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3 tips for making the most of toddler swimming lessons

Earlier this fall Jeff and I decided to enroll Eleanor in swimming lessons to start getting her used to the water and perhaps even learn a few safety skills. How’d it go? Let’s just say…. not exactly as we had planned ;)

It was a rocky start, but over our seven week session we learned some great ways to make the most of our lessons. By the last lesson Eleanor even had a smile on her face. If your child was born with fins, this post is not for you. However, if your tot screams bloody murder when her toes touch the pool, keep reading!

toddler swimming lessons
1. Stay IN the water

Toddlers are smart. It doesn’t take long for them to recognize (and exploit) a simple cause and effect. Scream like crazy = mom takes me out of the pool. We made this mistake at our first lesson. Eleanor was sobbing and we took her out to calm her down. Now imagine how pissed she was when we tried to get her back in. Not good. She was pretty sure that the louder she screamed, the faster we would take her out of the pool.

After that we made a rule to stay in the pool for the ENTIRE lesson. No exceptions. It worked! Yes, she started each lesson in tears, but when she realized that they were pointless, she eventually calmed down and saved her energy for more productive tasks (like splashing me in the face).

toddler swimming lessons
2. YOU know your toddler

I know a lot about my Little Miss Sass pictured up above.  And you know your little one – including what calms down your tot at home. Use that same insight in the pool. You know how we stayed in the pool for the whole lesson? Well we weren’t just standing there letting her scream. I sang, danced, bounced, tickled, peek-a-booed, and quizzed her on all her favorite animal sounds. Distraction and redirection were the biggest tools at my disposal. Yes, I looked like a fool, but I used what I knew.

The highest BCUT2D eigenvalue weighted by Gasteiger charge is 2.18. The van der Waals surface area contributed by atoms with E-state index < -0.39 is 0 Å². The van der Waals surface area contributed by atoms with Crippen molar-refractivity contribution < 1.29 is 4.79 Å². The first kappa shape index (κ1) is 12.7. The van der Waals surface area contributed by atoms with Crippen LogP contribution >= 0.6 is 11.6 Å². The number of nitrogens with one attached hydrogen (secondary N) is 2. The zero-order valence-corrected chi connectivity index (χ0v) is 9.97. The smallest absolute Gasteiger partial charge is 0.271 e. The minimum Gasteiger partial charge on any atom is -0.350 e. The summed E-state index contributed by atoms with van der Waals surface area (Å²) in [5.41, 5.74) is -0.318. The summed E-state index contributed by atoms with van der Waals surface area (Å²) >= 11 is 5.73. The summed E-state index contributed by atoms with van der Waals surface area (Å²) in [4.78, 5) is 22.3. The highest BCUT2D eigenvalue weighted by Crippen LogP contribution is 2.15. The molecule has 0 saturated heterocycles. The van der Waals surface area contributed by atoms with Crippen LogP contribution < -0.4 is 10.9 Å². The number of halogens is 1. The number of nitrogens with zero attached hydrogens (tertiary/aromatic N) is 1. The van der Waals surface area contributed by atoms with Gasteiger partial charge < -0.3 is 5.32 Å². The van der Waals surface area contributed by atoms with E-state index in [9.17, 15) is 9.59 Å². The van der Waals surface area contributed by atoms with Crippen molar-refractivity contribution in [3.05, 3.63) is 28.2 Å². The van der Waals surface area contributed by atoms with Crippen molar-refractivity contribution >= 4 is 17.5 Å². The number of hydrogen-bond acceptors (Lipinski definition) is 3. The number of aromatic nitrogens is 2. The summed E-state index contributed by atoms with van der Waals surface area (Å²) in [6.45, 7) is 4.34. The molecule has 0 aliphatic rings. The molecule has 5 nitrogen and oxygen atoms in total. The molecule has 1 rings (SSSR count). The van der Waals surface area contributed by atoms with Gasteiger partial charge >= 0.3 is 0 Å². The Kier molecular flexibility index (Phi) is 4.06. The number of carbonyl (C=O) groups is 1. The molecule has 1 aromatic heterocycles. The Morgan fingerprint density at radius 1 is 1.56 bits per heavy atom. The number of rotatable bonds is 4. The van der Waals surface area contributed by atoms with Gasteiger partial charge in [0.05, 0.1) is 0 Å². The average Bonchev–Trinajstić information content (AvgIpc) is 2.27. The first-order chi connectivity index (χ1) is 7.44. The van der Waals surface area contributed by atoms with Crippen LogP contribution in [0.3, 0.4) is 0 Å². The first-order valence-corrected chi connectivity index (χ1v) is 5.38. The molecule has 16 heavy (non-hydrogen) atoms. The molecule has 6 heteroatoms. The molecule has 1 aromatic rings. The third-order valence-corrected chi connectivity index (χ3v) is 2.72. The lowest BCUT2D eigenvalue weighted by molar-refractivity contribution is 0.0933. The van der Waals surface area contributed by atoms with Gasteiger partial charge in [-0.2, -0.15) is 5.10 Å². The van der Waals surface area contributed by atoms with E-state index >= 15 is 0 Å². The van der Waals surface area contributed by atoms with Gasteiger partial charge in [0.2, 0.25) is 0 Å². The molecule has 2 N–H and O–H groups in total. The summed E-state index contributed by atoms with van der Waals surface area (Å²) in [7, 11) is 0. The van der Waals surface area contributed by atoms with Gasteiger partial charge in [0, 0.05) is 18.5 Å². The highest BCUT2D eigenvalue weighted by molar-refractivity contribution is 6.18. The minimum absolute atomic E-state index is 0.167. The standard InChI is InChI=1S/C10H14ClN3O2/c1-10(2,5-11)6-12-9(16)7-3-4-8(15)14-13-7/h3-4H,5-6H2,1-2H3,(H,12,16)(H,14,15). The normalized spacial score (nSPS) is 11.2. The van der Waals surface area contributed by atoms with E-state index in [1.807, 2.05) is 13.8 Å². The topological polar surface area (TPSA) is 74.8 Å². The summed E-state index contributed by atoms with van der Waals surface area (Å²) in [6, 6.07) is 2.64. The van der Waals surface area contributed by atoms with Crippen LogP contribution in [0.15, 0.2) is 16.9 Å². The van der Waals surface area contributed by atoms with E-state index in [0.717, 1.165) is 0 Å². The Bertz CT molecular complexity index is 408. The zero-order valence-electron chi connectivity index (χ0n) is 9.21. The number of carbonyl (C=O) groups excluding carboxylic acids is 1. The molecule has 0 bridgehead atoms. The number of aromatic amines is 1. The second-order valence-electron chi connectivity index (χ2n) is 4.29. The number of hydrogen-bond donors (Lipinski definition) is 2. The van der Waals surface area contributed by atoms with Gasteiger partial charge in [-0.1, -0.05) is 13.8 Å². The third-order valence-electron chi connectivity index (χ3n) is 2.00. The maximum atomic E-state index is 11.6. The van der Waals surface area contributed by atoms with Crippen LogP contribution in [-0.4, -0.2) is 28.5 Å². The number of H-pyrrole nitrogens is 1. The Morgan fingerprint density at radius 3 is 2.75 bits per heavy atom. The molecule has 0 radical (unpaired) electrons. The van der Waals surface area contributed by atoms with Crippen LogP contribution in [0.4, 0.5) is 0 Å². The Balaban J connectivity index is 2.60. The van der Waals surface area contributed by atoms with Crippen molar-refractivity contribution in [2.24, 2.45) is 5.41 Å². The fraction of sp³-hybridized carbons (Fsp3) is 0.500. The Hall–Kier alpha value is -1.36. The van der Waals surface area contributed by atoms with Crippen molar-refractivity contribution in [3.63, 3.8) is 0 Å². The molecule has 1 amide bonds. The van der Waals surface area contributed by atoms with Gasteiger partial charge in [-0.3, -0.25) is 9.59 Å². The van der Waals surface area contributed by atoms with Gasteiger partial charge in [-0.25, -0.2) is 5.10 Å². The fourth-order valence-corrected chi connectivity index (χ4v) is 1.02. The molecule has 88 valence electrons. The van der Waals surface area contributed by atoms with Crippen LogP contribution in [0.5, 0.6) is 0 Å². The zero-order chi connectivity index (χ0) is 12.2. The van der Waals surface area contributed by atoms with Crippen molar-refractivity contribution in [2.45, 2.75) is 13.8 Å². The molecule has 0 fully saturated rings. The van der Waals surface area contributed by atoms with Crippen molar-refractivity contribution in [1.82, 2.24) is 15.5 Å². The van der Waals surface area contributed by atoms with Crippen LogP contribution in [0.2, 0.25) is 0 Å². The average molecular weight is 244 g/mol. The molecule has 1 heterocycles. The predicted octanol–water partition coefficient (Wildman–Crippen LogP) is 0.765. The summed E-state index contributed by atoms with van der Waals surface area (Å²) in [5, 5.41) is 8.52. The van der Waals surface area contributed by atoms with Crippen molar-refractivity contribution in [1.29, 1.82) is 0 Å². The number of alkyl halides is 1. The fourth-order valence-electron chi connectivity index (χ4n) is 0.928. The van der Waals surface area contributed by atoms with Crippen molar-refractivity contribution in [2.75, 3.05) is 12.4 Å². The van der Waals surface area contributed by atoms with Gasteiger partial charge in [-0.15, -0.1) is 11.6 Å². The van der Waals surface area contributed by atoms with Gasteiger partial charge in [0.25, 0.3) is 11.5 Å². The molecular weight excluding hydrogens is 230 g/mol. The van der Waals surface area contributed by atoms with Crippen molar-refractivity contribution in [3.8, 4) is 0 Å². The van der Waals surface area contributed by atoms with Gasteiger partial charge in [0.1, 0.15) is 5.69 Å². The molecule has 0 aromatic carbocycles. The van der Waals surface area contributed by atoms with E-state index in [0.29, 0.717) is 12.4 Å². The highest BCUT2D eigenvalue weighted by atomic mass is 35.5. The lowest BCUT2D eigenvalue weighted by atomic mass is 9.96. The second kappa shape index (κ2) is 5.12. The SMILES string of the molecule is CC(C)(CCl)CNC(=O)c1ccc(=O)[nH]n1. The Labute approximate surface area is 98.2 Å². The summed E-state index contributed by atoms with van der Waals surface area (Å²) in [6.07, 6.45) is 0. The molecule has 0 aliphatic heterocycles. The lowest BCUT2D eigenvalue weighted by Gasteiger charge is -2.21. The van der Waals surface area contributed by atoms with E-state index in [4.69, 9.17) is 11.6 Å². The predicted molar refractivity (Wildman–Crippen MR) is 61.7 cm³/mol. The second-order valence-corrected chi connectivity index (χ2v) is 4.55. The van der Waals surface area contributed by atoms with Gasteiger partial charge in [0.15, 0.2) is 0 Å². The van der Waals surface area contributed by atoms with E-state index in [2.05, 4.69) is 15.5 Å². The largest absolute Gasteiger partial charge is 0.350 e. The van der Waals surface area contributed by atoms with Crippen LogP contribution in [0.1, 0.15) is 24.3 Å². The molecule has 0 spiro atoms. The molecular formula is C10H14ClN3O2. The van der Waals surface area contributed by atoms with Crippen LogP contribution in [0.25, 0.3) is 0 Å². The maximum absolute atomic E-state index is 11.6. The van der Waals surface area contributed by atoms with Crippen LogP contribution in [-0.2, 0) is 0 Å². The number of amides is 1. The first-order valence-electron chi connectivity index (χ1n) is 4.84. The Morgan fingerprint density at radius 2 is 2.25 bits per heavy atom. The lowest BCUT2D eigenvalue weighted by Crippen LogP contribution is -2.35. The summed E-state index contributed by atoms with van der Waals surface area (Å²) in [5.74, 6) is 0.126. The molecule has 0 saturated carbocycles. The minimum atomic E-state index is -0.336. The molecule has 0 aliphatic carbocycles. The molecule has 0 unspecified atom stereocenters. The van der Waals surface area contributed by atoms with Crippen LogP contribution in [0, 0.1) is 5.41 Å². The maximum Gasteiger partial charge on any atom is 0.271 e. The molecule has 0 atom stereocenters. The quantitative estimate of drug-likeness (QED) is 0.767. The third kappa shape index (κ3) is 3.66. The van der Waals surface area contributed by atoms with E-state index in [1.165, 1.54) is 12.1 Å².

toddler swimming lessons
3. Don’t overreact 

Stress breeds stress. Try to keep your cool so that your toddler doesn’t feed off your nervous energy. Swimming is a totally new situation for them, and they’ll be looking to you for feedback. Staying zen through a toddler meltdown is easier said than done, but remember that every other parent in that pool has been in your shoes at one time or another.

Did we accomplish what I thought we would in swimming lessons? No. Did I see progress? Yes. Am I happy we participated? Absolutely!

We’ll take the rest of the winter to do informal swimming fun with Eleanor and revisit swimming lessons again in late Spring. Mostly I want Eleanor to develop a healthy fear of water (it’s a dangerous place) as well as some basic life saving skills. And yes, of course actually learning to swim is on that list somewhere too :)

Your turn:

Do your kids take swimming lessons?
Any recommendations for kids who aren’t naturals in the water?

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